Direct Conversion RF Front-End Implementation for Ultra-Wideband (UWB) and GSM/WCDMA Dual-Band Applications in Silicon-Based Technologies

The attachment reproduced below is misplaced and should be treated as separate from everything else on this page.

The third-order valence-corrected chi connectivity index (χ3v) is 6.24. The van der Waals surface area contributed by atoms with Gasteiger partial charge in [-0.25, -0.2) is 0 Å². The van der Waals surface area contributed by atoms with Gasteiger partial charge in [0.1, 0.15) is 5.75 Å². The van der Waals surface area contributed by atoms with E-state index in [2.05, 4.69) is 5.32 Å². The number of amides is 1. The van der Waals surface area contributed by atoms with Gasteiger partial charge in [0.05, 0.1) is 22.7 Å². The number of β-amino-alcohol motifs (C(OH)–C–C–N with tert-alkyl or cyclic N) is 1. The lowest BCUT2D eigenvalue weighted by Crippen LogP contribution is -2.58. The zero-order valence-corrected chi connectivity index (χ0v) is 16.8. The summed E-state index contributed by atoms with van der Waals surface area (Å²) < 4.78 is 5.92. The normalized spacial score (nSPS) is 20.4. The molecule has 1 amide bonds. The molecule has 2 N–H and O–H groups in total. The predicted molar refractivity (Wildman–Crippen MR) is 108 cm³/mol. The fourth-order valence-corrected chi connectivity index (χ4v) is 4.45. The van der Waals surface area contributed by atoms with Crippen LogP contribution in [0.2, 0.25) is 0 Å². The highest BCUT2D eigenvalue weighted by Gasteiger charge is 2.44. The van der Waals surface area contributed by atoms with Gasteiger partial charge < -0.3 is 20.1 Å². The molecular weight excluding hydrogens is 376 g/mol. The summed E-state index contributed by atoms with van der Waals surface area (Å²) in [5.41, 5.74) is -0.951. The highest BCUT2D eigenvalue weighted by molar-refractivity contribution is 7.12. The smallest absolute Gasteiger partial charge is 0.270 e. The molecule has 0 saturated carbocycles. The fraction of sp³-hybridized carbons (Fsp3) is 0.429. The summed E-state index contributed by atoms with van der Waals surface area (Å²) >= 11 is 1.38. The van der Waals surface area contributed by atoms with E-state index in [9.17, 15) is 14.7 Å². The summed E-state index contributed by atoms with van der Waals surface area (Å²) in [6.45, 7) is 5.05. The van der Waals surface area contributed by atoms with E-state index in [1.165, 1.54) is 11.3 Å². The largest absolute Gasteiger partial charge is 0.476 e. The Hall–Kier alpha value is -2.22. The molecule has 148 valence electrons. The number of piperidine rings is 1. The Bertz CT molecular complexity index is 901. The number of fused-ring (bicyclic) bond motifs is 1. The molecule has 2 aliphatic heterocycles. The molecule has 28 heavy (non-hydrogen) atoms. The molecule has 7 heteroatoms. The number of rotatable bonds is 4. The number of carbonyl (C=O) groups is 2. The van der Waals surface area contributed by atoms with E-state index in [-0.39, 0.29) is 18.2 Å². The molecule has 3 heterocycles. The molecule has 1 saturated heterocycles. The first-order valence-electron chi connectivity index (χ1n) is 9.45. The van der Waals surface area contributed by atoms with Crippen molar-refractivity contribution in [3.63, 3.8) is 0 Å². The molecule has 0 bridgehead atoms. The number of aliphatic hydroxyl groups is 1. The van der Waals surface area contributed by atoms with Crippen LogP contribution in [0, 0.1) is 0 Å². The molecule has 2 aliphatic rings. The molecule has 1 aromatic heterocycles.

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This dissertation focuses on wideband circuit design and implementation issues up to 10GHz based on the direct conversion architecture in the CMOS and SiGe BiCMOS technologies. The dissertation consists of two parts: One, implementation of a RF front-end receiver for an ultra-wideband system and, two, implementation of a local oscillation (LO) signal for a GSM/WCDMA multiband application. For emerging ultra-wideband (UWB) applications, the key active components in the RF front-end receiver were designed and implemented in 0.18um SiGe BiCMOS process. The design of LNA, which is the critical circuit block for both systems, was analyzed in terms of noise, linearity and group delay variation over an extemely wide bandwidth. Measurements are demonstrated for an energy-thrifty UWB receiver based on an MB-OFDM system covering the full FCC-allowed UWB frequency range. For multiband applications such as a GSM/WCDMA dual-band application, the design of wideband VCO and various frequency generation blocks are investigated as alternatives for implementation of direct conversion architecture. In order to reduce DC-offset and LO pulling phenomena that degrade performance in a typical direct conversion scheme, an innovative fractional LO signal generator was implemented in a standard CMOS process. A simple analysis is provided for the loop dynamics and operating range of the design as well as for the measured results of the factional LO signal generator.